Security forces in the central Asian republic stormed the home of Almazbek Atambayev, reportedly armed with rubber bullets rather than live rounds.
But Mr Atambayev's supporters took up arms to defend him, killing one officer and capturing six.
The former president said the captives would be released later on Thursday.
Mr Atambayev, who is still inside his compound on the outskirts of the capital Bishkek, is accused of corruption, which he denies. Parliament stripped him of immunity in June.
But he claims the charges against him are politically motivated, orchestrated by his former ally and successor Sooronbai Jeenbekov.
After the botched raid, state forces retreated from the residence to regroup, while more supporters of Mr Atambayev arrived and a standoff began.
Kyrgyzstan's parliament has been recalled to address the crisis.
President Jeenbekov has also ordered his government to undertake "urgent measures" - but has not specified what they are.
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He said Mr Atambayev had "grossly flouted" the law by "putting up severe armed resistance" to police.
What happened overnight?
The raid began late on Wednesday evening. Video footage appeared to show Mr Atambayev walking around in the open, shaking hands of supporters, when gunshots are suddenly heard and the crowd scatters.
According to Kyrgyzstan's national security committee (GKNB), special forces armed "only with rubber bullets" were undertaking a "special operation to detain" the former president on Wednesday.
As the troops moved in, the GKNB said, Mr Atambayev's supporters fired back with live ammunition.
But Mr Atambayev has taken responsibility for the shooting, saying only he had a gun.
The health ministry said 36 people were injured in the clashes in Koi Tash village, including several members of the security forces.
"A special forces officer was delivered [to hospital] in an extremely serious condition with a gunshot wound. Despite resuscitation attempts, he died," a health ministry statement said.
Local media reports say six other soldiers were being held by Mr Atambayev's followers shortly after the raid was repelled.
As night fell, roads leading to the compound were barricaded by Mr Atambayev's supporters while security forces regrouped nearby.
Witness Mirbek Aitikeyev, who posted footage of the raid on Facebook, told AFP news agency that some of those protecting Mr Atambayev had seized weapons from the special forces, who "retreated under the onslaught of the crowd".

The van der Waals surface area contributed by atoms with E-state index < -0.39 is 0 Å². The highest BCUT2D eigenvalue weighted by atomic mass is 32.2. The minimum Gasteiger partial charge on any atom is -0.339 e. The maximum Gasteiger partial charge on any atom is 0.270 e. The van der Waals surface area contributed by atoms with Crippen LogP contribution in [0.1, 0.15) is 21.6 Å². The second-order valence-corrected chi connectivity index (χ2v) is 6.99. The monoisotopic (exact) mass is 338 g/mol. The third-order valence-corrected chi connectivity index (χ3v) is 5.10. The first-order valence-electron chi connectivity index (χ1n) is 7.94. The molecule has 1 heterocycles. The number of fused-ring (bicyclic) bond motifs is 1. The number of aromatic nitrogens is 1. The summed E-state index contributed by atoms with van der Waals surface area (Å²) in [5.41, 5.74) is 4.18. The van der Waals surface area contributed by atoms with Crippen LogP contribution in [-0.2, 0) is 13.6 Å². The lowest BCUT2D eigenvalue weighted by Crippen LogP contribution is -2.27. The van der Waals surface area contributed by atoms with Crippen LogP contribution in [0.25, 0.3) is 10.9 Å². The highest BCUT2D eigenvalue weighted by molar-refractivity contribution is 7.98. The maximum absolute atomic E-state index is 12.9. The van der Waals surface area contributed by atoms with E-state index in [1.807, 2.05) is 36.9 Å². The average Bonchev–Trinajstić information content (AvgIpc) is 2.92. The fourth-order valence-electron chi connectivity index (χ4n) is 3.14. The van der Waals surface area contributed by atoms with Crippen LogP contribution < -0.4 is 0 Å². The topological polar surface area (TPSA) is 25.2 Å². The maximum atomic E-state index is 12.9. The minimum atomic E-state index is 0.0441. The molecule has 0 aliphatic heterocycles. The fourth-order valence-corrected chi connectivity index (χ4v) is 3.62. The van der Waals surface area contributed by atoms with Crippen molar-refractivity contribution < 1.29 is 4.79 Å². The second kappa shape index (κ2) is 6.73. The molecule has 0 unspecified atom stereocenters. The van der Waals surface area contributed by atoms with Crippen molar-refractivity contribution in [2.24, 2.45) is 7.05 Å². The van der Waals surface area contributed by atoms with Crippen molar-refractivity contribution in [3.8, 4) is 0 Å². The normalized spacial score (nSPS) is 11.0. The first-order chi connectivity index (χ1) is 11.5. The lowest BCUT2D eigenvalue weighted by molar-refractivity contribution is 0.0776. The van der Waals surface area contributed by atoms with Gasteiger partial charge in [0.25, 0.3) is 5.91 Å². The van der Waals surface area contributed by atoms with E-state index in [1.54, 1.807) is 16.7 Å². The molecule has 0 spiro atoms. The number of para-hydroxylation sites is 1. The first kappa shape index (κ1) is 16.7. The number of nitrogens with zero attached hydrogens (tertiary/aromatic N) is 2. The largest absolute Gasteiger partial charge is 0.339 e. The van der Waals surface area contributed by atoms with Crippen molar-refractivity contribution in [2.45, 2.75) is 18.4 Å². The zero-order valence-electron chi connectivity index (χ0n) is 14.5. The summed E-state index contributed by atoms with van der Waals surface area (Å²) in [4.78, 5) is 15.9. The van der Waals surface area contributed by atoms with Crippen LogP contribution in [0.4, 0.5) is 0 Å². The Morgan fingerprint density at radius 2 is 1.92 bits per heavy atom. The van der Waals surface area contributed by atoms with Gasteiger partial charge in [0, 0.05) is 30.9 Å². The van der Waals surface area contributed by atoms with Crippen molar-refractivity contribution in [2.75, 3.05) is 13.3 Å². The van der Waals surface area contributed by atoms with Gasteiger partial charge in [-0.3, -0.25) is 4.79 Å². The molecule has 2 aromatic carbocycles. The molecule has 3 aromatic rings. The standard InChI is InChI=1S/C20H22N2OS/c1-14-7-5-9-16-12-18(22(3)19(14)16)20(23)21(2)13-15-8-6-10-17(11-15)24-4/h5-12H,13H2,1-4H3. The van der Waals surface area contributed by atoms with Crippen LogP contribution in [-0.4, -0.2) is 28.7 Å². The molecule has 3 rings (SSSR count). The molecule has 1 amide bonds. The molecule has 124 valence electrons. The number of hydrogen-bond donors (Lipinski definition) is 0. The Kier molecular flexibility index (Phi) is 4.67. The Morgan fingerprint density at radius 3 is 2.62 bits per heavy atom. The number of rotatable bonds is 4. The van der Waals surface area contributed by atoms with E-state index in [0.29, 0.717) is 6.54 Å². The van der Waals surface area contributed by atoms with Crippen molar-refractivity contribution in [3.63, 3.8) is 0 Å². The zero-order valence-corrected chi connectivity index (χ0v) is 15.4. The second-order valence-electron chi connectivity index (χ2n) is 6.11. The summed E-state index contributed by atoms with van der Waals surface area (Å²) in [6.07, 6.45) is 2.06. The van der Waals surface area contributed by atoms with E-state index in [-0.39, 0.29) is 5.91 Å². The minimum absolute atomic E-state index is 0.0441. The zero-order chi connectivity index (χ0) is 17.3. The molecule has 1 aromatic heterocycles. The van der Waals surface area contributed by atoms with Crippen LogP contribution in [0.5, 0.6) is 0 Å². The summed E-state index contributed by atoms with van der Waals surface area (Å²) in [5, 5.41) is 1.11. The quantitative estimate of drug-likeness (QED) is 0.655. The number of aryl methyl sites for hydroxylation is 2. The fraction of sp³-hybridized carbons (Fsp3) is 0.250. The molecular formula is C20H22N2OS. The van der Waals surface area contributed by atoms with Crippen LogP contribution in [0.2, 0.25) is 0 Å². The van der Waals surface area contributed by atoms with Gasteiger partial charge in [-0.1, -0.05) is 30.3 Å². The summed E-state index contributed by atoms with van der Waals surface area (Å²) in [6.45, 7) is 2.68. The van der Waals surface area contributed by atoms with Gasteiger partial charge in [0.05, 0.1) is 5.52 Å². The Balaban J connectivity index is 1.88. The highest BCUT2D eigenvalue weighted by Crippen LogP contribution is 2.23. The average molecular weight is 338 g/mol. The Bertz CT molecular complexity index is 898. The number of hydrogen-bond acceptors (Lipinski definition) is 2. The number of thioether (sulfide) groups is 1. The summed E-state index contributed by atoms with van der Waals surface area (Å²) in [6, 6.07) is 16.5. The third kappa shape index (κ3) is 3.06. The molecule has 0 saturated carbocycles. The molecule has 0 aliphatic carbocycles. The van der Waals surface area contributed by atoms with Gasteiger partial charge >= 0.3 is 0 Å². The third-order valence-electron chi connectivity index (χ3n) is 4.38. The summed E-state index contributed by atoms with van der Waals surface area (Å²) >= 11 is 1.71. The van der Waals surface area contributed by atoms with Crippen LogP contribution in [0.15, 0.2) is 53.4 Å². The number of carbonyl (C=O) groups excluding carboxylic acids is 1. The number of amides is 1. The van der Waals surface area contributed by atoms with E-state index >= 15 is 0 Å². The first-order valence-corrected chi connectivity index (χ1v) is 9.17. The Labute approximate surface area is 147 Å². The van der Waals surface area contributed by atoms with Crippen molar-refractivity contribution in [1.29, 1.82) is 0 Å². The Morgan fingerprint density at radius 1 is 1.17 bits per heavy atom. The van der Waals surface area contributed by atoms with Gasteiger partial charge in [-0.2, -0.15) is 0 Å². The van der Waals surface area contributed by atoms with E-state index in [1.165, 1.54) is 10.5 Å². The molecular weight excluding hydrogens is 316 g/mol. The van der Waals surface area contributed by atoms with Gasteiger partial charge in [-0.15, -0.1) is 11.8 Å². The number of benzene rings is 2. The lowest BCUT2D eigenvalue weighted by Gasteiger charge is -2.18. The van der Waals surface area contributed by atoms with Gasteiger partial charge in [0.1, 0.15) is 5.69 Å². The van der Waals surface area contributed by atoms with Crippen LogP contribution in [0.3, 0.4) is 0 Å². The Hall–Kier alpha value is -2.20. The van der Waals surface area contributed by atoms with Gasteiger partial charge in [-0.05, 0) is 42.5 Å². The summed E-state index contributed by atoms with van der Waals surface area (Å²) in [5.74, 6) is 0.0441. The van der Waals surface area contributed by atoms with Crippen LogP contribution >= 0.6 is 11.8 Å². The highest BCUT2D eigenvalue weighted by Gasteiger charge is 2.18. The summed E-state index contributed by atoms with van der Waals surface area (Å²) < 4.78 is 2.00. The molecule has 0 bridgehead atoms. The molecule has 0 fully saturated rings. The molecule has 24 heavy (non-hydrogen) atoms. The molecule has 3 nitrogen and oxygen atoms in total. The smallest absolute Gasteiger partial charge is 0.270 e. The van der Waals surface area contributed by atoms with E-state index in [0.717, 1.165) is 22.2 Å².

"Atambayev is still at his home... there are rumours that additional forces will be sent. The people here are making preparations," he said.
A return to violence
By Abdujalil Abdurasulov, BBC News
The end of Almazbek Atambaev's presidency in 2017 was hailed as the first peaceful power transfer in independent Kyrgyzstan achieved through elections. But recent events show that violence was merely postponed for two years.
Sooronbay Jeyenbekov was seen as Mr Atambayev's hand-picked successor - but something went wrong, and Mr Atambayev fell out with the new president. Mr Atambayev retreated to his village house where he surrounded himself with his supporters. Yet many were still shocked when the operation to detain Mr Atambayev involving special forces started.
Military vehicles and ambulances speeding to the village, along with reports of a shootout, fuelled an atmosphere of fear. But the general public do not appear to support either side.
Many are angry that a conflict between two politicians is threatening stability of the entire country. "Don't be fooled that we're choosing between [Atambayev] and the current government. They're from the same flesh," wrote Azim Azimov, a popular blogger.
What's the context?
Kyrgyzstan is one of the Central Asian republics that became independent with the collapse of the Soviet Union in 1991. It is about two-thirds the size of the United Kingdom, but with a population of just six million - most of which are Turkic-speaking Muslims.
The country remains relatively poor, with a GDP per capita on par with Cameroon or Kenya. Dissatisfaction with the government has meant a lack of political stability since independence - the first two post-Soviet presidents were deposed after waves of mass protests.
Relations between Mr Atambayev and Mr Jeyenbekov soured after the transfer of power, and observers say Mr Jeenbekov moved to sideline his predecessor politically last year by removing Atambayev loyalists from positions of power.
Parliament stripped Mr Atambayev of his immunity so that he could be sent a subpoena to appear as a witness - in a case involving the unlawful release of a Chechen crime boss in 2013. He has ignored three subpoenas from the interior ministry.
But he is also accused of multiple incidents of corruption - all of which he denies. He has ignored orders to surrender to police for questioning, characterising them as illegal.